Los Angeles Police Can’t Enforce Speed Limits

Dec 4, 17 by Jorian Goes

Los Angeles Police Can’t Enforce Speed Limits

Speeding ticket are some of the most commonly issued traffic tickets in California. A driver’s choice of speed is influenced by several factors:

  • Traffic and road conditions such as (weather, traffic density and speed limits)
  • The layout of the roadway (surface quality, road layout, maximum speed, vehicle power)
  • Drivers current mental state (emotion, number of people in the vehicle, age, gender, alcohol level)

The mission to maintain safer roads begins with controlling vehicle speeds to prevent crashes from happening or reducing the level of impact if an accident occurs. The key is understanding the regulations of each road and finding a suitable balance. Traffic and engineering surveys are a key component when calculating the correct speed limit on any given roadway.

These surveys give law enforcement the necessary information to accurately define the speed limit.

Without current and actuate data the speed limits cannot be enforced without these surveys in place. Thus the problem Los Angeles is currently facing when trying to uphold speeding violation within Los Angeles County.

Downsized

California state law requires roads to have recent surveys tracking the rate of speed of motorists traveling. Consequently, due to the lack of completed surveys Los Angeles police have a hard time regulating posted speed limits throughout the city.

Budget and staffing cuts during the recession limited the city’s ability to conduct new surveys as reported by the city council’s transportation committee. Los Angeles Police Department use different methods such as scanners or lasers to track the rate of speed of a driver. Police often pace a car’s speed to determine the rate of speed the driver is traveling.

Due to the high level of risk in pacing, a police prefers to use a radar or laser.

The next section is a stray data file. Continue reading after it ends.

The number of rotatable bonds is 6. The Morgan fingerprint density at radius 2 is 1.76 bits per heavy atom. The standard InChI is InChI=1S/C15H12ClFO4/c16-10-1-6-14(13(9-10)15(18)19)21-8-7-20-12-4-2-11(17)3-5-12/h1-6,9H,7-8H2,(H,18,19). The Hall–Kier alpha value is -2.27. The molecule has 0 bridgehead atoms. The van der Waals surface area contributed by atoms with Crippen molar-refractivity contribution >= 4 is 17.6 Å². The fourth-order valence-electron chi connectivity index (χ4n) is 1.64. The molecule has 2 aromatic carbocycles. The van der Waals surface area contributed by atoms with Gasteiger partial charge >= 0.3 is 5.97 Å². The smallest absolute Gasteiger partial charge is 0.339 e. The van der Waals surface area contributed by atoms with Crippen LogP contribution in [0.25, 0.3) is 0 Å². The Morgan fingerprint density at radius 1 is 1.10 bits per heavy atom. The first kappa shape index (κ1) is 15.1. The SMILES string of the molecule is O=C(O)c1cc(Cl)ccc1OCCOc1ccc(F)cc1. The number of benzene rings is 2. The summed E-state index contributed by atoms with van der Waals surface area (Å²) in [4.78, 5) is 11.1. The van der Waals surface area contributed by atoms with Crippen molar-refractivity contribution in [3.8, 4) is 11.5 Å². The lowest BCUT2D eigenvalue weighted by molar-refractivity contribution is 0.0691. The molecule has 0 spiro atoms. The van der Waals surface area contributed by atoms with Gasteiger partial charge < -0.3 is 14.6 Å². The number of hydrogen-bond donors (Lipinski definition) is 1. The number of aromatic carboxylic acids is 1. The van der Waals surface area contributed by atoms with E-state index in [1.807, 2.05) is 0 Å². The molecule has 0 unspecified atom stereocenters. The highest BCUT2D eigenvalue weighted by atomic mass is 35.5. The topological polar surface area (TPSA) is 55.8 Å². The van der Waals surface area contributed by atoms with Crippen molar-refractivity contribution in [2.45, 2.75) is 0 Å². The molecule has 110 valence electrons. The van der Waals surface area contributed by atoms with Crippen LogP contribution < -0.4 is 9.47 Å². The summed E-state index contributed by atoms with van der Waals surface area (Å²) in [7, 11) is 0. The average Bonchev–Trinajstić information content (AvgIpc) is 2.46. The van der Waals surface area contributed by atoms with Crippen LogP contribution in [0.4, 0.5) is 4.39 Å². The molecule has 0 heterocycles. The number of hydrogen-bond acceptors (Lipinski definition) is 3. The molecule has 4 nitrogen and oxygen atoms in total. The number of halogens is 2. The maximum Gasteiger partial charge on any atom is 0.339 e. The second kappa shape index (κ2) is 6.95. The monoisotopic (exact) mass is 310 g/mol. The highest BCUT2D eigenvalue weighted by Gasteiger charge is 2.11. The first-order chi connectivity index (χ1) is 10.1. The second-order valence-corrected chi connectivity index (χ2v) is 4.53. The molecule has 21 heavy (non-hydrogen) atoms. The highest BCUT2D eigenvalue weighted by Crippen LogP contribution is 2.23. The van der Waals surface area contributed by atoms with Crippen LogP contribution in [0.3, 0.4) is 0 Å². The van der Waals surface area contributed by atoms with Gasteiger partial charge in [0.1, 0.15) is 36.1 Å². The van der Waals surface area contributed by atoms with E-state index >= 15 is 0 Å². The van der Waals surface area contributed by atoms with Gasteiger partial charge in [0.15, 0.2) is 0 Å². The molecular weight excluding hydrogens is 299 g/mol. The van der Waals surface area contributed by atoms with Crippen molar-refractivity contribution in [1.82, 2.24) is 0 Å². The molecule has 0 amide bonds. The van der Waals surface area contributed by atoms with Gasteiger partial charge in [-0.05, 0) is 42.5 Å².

The requirements to use a radar or laser under California law is if a street in the city has been surveyed within the last 10 years. The roadblock presented here is that 75% of California streets have not been surveyed during this period. LAPD Officer, Troy Williams, stressed that the department’s ability to enforce speed is restricted.

Forward Thinking

Vision Zero is the city’s new safe initiative to combat the concerns by reducing traffic fatalities through enforcement regulations, education, and advanced engineering. Vision Zero’s core concept is to promote and protect human life on the street through making safety the top priority. This plan prioritized other occupants on the road such as bicyclist and pedestrians.

What Lies Ahead

A new budget has been approved that permits the hiring of two new employees to assist in the backlog of outdated traffic and engineering surveys. There is chatter of pushing the state to raise speed limits so that police will have more leeway in enforcing current speeding laws. This law could cause an adverse effect by increasing speed limits once the surveys are completed.

Traffic and engineering surveys provide greater insight and understanding of how the average speed of a driver on the roads could lead to increased speed limits. Implementation of increase speed limits would diminish the goal of Vision Zero mission. Although the city of Los Angeles is a town mainly driven by automobiles.